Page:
If you look at the data sheet for the LED it says that at 20 mA the forward voltage may be between 2.8 V and 3.6 V. Importantly it states that this is at an ambient temperature of 25 degC.
So, how well regulated is the ambient temperature in your experiment? I ask this because you seem to be relying on generating a constant current by using a resistor and a 12 V supply and, if the volt-drop on the UV LED changes (maybe due to temperature or aging) then the current into the device will change and the light output will also change.
Gradual self-heating of the LED cannot be ruled out and neither can drift on the 12 V DC power supply. You should consider a precision constant current supply - there are circuits you can build around simple op-amps that will achieve this.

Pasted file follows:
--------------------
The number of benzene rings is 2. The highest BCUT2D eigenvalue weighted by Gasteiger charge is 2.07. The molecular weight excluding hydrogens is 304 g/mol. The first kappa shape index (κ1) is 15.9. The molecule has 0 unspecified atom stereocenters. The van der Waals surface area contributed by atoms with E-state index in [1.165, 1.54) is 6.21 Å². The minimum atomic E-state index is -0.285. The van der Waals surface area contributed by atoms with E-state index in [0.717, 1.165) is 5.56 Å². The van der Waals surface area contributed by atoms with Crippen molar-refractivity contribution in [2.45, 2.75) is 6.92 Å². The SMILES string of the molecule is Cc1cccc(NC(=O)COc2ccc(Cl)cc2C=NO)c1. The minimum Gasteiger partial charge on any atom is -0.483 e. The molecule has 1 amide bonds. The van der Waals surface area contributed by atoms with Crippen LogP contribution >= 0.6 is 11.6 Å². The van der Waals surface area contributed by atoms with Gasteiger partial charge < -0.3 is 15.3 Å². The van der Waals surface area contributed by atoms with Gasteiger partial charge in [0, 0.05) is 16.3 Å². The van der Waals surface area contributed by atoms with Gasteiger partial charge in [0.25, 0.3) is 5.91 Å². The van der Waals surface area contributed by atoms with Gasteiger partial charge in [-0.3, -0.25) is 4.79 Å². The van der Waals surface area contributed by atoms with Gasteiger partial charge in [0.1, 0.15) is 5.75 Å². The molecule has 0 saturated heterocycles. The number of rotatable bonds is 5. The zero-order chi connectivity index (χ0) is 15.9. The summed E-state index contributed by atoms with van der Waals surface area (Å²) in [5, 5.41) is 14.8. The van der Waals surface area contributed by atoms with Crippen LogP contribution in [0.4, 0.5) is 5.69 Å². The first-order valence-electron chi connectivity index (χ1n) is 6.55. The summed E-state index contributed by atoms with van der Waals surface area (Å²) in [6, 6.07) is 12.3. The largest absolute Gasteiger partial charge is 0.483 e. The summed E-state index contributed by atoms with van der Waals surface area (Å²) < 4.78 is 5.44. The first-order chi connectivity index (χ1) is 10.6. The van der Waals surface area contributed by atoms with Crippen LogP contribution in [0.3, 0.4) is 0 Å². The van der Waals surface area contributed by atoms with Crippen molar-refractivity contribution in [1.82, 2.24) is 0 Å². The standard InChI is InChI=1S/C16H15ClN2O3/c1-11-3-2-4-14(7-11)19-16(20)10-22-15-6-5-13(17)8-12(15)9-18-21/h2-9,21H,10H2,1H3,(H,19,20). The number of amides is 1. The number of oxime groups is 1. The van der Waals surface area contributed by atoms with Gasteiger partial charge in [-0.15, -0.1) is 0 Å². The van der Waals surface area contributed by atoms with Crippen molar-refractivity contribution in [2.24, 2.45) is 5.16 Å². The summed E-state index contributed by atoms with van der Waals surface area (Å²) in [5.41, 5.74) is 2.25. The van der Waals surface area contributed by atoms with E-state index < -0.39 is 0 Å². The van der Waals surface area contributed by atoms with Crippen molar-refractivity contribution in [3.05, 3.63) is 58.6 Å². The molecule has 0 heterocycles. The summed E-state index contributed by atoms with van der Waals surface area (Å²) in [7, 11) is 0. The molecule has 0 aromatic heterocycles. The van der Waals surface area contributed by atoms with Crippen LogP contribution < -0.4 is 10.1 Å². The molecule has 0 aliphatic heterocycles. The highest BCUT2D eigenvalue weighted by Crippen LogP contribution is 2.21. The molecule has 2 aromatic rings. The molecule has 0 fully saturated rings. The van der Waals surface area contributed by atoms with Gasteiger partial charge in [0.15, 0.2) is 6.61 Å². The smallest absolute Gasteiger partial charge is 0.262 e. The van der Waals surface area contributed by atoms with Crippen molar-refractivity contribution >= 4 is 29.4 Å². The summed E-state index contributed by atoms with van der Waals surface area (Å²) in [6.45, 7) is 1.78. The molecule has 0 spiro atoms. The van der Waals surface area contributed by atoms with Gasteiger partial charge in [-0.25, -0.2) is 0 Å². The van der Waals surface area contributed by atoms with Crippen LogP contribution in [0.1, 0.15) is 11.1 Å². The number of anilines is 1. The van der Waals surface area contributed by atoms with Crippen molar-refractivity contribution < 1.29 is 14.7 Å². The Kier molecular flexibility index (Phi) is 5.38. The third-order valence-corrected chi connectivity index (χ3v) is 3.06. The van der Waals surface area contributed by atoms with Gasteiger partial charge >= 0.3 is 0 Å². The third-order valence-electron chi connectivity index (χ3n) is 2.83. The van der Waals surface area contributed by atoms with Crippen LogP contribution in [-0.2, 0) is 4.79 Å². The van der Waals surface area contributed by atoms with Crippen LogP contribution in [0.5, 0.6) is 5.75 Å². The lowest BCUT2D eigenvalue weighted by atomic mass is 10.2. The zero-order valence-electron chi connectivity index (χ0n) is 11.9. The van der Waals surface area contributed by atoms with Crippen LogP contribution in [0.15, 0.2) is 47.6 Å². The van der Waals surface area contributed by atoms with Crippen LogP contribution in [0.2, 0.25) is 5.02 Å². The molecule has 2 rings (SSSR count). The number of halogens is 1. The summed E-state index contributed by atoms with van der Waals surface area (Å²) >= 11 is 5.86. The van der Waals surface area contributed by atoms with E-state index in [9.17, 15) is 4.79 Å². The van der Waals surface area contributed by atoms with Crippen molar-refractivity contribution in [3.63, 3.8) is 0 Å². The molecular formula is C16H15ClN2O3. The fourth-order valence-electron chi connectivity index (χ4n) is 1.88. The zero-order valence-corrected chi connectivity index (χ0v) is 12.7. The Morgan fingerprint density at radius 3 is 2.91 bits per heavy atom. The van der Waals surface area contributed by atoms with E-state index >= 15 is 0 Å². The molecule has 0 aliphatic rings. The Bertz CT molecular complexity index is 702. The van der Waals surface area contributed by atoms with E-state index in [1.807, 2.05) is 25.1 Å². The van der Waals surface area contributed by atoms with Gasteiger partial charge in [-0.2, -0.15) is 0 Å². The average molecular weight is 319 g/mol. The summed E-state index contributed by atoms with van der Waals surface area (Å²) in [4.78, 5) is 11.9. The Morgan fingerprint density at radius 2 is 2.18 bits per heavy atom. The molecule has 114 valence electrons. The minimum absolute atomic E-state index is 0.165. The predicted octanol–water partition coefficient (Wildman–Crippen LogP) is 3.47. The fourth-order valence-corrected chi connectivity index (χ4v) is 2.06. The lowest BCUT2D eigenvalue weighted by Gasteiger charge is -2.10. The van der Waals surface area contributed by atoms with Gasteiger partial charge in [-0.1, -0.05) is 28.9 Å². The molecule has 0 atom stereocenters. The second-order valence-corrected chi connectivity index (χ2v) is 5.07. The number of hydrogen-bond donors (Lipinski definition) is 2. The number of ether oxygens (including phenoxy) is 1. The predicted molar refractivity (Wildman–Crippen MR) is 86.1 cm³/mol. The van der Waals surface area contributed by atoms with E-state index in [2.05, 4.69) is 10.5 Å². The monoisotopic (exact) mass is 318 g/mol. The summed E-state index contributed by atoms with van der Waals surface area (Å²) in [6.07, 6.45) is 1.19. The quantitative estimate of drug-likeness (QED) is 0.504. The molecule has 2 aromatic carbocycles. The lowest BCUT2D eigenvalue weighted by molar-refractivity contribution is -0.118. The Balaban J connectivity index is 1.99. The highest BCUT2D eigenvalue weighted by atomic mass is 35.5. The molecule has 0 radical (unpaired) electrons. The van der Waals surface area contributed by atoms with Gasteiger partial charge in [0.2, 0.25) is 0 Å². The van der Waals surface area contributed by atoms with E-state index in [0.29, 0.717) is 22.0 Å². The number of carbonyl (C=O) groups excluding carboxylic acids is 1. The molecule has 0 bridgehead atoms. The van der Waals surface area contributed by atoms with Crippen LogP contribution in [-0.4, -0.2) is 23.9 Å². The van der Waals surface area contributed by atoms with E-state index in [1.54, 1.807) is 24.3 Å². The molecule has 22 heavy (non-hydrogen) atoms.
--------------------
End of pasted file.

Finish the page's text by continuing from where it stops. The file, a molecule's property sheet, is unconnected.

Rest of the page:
Now, onto the photodiode - its "gain" will be somewhat sensitive to temperature but less so than for infra red types however, dark current will approximately double for every 10 deg C rise so this might start to affect the accuracy of your experiment if you are using the device in photoconductive mode. If you are using the device in photovoltaic mode there may be temperature effects that make inaccuracies worse compared to photoconductive mode.
Also, what about local ambient lighting conditions changing? In a darkened room I think you should be OK but if there is any "spillage" of the sun through a window, then significant errors could be caused.